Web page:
Ricciardi Asking Impossible Price for Halladay

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Ricciardi Asking Impossible Price for Halladay OK, I get it. People are crazy about Roy Halladay. Understandably so.

Over the past half-decade, he's probably been the best pitcher in baseball. Since Opening Day 2005, his ERA is 3.03 — and that's in the American League, and in a time period beginning when half the guys he faced were on steroids. In the last four-plus seasons, he's pitched 965 innings, struck out 698 batters and walked 156. He's the ultimate workhorse, the ultimate professional. On the right team, he'd be the ultimate winner.

So yes, it makes sense that Halladay's future is the lead story of this month's trade deadline drama. Any contender in baseball would love to have him — especially if they can afford to pay him. Yankees, Dodgers, Mets, Phillies — this means you.

Fans everywhere are abuzz about a possible Halladay blockbuster. Or, I should say, atwitter.

One Phillies blogger went so far as to tweet that "Anybody who thinks the Phillies shouldn't get Roy Halladay is @#$%ing stupid," blasting critics who think the Blue Jays' brass are asking for too much in exchange for their ace.

When the game's best pitcher is up for grabs, emotions are bound to boil over. People are going to be passionate about this, sure.

But let's take a step back for a second. What the Blue Jays are requesting is that any potential Halladay suitor fork over its entire farm system — or at least all its worthwhile prospects, anyway — just for a year and a half of Halladay's services.

In the Red Sox' case, that would mean Clay Buchholz, Michael Bowden, Daniel Bard, Casey Kelly and Lars Anderson. The Mets allegedly were asked for Fernando Martinez, Bobby Parnell, Jon Niese and Ruben Tejada. The Phillies were reportedly in talks involving Michael Taylor, Jason Donald and Carlos Carrasco, but they drew the line at giving up top pitching prospect Kyle Drabek.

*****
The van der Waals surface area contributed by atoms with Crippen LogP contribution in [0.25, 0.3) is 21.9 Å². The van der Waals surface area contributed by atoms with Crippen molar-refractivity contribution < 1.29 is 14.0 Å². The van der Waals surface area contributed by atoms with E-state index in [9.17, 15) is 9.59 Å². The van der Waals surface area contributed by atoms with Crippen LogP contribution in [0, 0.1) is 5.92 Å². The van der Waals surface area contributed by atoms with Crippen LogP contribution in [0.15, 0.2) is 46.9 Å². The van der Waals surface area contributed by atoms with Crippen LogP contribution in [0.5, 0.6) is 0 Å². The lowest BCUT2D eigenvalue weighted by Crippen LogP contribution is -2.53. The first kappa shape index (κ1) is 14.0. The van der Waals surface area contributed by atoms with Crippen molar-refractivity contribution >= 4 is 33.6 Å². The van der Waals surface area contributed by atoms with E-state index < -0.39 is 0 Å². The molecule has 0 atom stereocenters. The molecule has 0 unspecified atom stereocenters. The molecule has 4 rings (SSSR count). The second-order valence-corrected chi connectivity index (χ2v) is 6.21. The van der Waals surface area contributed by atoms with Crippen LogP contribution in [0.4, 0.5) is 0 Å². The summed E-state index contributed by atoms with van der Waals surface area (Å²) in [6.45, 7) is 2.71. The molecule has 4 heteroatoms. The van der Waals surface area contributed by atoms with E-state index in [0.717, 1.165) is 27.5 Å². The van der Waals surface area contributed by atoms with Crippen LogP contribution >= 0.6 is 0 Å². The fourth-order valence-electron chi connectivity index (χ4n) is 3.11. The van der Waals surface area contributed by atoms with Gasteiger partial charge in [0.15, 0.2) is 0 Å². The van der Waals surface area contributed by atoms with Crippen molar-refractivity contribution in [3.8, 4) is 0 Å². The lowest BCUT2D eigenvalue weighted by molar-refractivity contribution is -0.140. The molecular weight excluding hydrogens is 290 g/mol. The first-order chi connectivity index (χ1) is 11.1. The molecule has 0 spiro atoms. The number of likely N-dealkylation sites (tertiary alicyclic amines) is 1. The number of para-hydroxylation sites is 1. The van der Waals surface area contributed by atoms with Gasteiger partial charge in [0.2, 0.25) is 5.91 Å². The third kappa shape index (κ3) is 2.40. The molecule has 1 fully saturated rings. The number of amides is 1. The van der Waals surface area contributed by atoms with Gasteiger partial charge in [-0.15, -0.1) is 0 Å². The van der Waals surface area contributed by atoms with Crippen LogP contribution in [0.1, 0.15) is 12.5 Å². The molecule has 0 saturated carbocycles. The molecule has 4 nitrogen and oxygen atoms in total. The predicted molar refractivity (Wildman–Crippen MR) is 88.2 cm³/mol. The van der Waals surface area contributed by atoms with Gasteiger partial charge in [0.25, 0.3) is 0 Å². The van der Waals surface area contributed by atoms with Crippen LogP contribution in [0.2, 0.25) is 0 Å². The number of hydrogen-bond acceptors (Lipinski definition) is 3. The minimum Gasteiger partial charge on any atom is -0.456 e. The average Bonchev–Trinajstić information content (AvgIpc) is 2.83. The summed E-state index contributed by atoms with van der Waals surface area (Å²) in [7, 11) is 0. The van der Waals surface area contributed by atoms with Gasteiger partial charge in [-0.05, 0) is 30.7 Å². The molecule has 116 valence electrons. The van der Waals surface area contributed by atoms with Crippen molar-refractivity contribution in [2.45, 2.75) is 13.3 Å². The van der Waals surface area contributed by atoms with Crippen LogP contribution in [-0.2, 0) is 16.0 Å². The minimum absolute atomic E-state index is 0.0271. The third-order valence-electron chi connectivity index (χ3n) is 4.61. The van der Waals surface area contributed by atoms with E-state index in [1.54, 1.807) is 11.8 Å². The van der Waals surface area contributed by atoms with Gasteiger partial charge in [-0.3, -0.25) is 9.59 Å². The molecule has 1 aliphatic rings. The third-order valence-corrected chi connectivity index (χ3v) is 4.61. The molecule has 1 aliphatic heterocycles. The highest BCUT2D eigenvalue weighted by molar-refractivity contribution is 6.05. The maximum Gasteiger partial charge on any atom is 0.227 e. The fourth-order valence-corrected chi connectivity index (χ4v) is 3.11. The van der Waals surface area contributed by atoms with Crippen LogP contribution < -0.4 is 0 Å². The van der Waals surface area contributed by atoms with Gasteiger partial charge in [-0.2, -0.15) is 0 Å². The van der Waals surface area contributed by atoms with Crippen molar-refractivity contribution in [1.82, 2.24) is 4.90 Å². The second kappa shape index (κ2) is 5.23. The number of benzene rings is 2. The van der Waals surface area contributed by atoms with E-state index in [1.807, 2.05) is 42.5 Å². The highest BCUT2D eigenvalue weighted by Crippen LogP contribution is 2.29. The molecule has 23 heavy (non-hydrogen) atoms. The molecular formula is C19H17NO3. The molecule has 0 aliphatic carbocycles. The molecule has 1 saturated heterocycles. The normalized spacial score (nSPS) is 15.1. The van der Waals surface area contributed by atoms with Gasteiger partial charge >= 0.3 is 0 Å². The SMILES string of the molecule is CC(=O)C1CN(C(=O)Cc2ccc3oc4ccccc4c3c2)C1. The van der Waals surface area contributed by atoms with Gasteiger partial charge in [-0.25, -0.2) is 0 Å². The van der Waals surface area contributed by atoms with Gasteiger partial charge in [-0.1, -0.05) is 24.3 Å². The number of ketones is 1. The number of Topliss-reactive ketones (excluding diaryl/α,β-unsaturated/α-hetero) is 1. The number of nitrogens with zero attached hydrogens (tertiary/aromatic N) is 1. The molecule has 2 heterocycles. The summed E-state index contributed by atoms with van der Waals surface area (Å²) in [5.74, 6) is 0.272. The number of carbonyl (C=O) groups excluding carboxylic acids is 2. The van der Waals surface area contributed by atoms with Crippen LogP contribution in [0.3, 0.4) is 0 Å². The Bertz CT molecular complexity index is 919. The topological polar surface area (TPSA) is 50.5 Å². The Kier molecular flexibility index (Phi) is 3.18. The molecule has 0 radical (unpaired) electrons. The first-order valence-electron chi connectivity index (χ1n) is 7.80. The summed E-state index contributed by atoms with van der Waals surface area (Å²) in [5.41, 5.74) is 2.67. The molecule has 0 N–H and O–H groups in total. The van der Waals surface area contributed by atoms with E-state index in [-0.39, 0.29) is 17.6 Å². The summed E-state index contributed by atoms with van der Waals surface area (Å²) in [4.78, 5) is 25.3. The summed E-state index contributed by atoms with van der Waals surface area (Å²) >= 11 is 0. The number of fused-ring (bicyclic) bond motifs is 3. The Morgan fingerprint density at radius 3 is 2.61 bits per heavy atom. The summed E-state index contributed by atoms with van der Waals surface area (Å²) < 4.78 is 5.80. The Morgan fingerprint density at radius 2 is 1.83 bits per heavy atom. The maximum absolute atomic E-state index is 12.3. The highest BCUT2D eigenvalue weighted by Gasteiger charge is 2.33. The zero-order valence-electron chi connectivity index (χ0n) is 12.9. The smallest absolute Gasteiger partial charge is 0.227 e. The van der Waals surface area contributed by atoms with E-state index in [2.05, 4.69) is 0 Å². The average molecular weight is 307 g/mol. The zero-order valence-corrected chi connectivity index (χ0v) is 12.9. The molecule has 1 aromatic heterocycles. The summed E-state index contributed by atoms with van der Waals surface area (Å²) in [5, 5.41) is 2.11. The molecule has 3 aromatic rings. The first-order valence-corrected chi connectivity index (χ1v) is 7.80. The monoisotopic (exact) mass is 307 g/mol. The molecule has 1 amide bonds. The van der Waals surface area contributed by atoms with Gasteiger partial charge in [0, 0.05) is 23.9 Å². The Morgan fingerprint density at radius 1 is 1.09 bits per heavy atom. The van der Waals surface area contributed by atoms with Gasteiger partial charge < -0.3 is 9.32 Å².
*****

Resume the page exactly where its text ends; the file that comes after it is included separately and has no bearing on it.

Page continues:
Doesn't this all sound like a little much?

With Halladay, we're basically talking about a rental. The man's sure to command record-setting cash when he hits free agency in 2010; there's no telling how much he'll make, and there's no guarantee of any future organization locking him down with a long-term extension. If you trade for Doc now, the only guarantee is that you're getting him for two months in 2009 and then 2010.

If a team like the Phillies goes after Halladay, they're doing so with the impression that he'll make them a lock to return to the World Series. But in baseball, especially in October, there's no such thing as a lock.

There's a lot of luck in one game, in one series, in one month. Many have called October baseball a crapshoot.

In that case, why go after Halladay? The Phillies have a 6.5-game lead in the NL East with a couple of months to go. Won't they be playing into October either way?

The Dodgers, up eight games on the Rockies as of this writing, are in the same boat. Their pitching is good enough, especially in that division.

The hope, of course, is that Halladay wins you a ring. But there are way too many variables in the way of making that pipe dream come true, and the risk is just too great.

Imagine, in November, being the GM of a team that tried and failed to parlay a Halladay trade into a world championship. How do you sell to your fans that their future has been mortgaged, that their electrifying stars of the future are gone, gone and gone — all because you thought you could win the World Series?

Especially in baseball, no prospect is a sure thing. But neither is a pennant race — no matter how big a trade you make.

Eventually, Blue Jays GM J.P. Ricciardi will realize that he's asking too much. No baseball executive is going to gut out his entire farm system to acquire one player, no matter how big an impact he might have.

On Tuesday evening, Ricciardi set a July 28 deadline to complete a deal for Halladay, noting that he "still hasn't received an appropriate trade offer" for him.

"At this point, it's probably unlikely that we'll trade Doc," Ricciardi said.

The term "appropriate" means different things to different teams. But given the asking price Ricciardi has in mind, he's probably right: It isn't likely he'll find anyone who sees eye to eye with him on this one.

Roy Halladay is an amazing pitcher. One of the greats. And on the right team, he'd certainly have a shot at winning a ring. But the way the past few weeks have unfolded, it doesn't look like that's happening.

Halladay should make himself comfortable in Toronto. Although judging by his results there over the years, it looks like he already did a long time ago.

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